Polyuria/polydipsia is a very important medical syndrome and it needs to always be investigated. Sure hyperglycemia can cause it, but many other things can cause it as well. Diabetes INSIPIDUS is a cause (which is NOT the same as diabetes mellitus) as is hypercalcemia among other things.

Have you ever been on the drug lithium in the past?

VeeJ 05-03-2009 01:27 PM

Re: question
Erica, the others who've posted have mentioned various causes for excessive thirst. To add a few more: I *think* parathyroid & adrenal problems may be possibilities, also kidney cysts. For first two, I think endocrinology would be the specialty, and nephrology for kidney issues.

Does your rheumie call for urinalysis to be done regularly for you?

And is your BP normal, high or low, do you know?

Could your med(s) have an impact?

As for flat-out urology issues: is your excessive urination accompanied by pain? Hesitation? Does your bladder really empty, or is flow seemingly diminished? Before I was Dxed with lupus, my urologist was considering doing the "knock-out" test for Interstitial Cystitis. I was quite thirsty back then, but whether from excessive urination or GI malabsorption, I don't know. Plus I sometimes formed "grit" (very tiny stones) and had some total blockages (awful). In the long run, I was lucky because my urinary problems turned out to be lupus cystitis, probably exacerbated by GI problems, which both resolved like magic with Plaquenil.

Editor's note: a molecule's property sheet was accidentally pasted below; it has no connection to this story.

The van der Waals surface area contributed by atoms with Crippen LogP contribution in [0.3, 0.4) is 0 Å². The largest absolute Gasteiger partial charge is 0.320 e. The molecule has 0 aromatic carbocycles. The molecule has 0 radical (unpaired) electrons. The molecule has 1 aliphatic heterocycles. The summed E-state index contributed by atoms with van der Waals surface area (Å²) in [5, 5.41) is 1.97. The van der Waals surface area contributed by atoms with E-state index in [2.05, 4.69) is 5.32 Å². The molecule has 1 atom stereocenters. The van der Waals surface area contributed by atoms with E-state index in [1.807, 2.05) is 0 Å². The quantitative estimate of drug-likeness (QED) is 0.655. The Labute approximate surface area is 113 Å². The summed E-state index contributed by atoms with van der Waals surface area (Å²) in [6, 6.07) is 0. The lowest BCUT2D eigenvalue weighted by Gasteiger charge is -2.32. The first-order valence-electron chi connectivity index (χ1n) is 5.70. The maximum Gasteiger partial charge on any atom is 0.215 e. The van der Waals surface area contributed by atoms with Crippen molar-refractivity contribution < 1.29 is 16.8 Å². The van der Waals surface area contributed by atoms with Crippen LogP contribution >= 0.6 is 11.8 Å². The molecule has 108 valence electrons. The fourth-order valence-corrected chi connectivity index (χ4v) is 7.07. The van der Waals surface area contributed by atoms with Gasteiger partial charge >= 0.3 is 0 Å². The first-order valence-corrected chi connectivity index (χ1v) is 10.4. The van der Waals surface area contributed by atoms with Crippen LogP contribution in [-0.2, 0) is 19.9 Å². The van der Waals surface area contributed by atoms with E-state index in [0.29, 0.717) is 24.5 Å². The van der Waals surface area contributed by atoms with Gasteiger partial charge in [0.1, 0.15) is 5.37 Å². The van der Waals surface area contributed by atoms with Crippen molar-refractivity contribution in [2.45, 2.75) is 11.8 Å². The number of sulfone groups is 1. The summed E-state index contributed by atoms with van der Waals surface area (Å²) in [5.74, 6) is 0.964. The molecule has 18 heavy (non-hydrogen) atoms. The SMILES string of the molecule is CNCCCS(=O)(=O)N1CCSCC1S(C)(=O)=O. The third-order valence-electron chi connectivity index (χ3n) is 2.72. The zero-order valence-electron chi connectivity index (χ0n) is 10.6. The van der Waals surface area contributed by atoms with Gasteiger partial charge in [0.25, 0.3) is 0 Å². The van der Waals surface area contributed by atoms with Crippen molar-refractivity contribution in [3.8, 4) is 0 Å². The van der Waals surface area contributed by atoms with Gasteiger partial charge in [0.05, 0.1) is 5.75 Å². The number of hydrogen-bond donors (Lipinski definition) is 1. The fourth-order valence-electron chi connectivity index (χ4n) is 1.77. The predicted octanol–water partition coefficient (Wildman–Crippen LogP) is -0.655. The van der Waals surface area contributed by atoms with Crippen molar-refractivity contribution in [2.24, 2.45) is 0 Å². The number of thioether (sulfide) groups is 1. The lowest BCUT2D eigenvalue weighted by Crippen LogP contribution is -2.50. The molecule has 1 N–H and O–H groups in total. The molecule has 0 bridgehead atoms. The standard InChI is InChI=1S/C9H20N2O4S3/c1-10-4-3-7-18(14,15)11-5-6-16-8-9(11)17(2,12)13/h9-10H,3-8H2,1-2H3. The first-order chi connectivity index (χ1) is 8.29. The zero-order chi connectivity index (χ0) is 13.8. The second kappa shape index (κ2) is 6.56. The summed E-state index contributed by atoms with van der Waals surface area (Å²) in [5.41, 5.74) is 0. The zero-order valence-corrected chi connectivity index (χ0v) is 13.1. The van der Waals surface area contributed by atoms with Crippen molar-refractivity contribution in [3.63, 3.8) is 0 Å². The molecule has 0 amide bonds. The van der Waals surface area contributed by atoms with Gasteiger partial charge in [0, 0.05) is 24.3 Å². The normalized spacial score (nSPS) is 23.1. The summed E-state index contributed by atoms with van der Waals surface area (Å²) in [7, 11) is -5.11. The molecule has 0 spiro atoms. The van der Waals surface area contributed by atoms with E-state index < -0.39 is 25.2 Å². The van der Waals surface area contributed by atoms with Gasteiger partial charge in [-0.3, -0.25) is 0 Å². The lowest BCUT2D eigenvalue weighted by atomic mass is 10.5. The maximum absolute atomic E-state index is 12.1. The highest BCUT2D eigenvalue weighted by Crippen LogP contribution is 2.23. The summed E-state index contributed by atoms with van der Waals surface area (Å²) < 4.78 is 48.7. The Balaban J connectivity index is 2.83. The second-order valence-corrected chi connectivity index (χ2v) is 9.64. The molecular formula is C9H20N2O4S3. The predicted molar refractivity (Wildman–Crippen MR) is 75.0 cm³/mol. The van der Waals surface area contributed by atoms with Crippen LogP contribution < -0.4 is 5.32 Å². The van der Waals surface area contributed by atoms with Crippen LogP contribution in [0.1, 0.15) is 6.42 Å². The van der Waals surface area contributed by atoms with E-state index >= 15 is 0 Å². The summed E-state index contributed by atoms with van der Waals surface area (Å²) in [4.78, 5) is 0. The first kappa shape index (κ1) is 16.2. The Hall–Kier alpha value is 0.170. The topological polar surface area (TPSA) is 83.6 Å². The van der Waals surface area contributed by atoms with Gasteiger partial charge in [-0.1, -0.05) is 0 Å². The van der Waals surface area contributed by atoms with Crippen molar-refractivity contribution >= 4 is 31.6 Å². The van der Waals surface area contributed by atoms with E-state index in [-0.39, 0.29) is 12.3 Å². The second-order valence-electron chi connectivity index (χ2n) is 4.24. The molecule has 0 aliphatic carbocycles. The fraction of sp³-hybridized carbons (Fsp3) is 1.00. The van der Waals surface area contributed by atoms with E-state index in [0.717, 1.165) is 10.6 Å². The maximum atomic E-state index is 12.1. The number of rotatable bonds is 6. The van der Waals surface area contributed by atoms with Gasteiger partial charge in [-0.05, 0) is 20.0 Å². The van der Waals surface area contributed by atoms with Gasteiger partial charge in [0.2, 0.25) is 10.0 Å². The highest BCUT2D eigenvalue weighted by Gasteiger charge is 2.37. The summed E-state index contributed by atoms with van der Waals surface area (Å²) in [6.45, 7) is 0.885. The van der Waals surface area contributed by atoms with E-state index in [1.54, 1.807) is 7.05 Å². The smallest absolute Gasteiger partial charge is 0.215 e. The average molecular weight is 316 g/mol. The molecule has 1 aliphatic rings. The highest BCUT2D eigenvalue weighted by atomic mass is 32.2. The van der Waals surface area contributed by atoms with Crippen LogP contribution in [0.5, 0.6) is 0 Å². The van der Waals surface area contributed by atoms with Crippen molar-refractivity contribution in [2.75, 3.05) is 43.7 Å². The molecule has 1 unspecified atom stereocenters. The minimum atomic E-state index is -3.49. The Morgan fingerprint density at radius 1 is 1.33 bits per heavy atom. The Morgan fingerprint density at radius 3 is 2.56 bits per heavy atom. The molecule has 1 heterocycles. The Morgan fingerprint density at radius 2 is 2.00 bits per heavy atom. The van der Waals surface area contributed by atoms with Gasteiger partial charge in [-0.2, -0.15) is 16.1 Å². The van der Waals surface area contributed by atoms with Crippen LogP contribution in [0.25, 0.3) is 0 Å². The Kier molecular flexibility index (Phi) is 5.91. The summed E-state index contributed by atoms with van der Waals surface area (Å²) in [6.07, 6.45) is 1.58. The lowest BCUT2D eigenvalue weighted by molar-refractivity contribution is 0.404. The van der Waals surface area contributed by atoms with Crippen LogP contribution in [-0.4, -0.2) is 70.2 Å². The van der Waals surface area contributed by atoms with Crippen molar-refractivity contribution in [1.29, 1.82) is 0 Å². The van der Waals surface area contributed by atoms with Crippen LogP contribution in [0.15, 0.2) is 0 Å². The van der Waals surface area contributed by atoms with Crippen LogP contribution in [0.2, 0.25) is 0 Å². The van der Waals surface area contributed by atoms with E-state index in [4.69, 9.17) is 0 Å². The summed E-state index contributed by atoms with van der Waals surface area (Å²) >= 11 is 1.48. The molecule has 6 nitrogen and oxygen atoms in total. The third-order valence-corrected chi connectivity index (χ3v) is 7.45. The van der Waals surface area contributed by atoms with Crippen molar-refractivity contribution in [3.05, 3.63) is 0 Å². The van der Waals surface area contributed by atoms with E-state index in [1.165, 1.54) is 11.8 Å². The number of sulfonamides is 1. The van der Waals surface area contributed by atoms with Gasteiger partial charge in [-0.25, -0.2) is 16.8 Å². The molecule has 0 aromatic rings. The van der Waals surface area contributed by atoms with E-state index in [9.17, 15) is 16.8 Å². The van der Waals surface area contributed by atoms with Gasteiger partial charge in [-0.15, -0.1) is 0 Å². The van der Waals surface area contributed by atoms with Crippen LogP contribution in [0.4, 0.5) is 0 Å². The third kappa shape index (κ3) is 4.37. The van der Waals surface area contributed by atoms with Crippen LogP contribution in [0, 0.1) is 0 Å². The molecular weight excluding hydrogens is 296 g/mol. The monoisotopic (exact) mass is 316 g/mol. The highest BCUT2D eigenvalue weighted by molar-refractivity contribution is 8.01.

But these are just random thoughts from a dumb patient...! More to the point, I hope you can get your rheumie and/or some other specialist(s) to look into this NOW. You mentioned your age recently, and I'd HATE to think, with you clearly being extremely bright & having so many years ahead of you, that you couldn't get someone to SHOW SOME CURIOSITY and TAKE SOME ACTION. My GP ( a specialist himself) once instructed me, when he sent me out to other specialists, that however awful I felt, to DOUBLE or TRIPLE it. Be adament, he meant; don't let them dismiss you out-of-hand.

And if you were to see a specialist, and it turns out the problem isn't in that field, SO WHAT? Choosing the the "wrong" specialty can nevertheless get you ahead, by ruling one specialty out & possibly getting a pointer toward some OTHER specialty. Let us know how you're doing, OK? Good luck with this, with warm wishes to you, from Vee

*erica* 05-03-2009 04:22 PM

Re: question
Hi Vee,
Thanks for replying :) Yes, my rheumy has urinalysis done at every office visit, once a month. My bp is usually always normal, however recently it's been fairly low. Again, the rheumy said it was nothing to worry about--big suprise lol.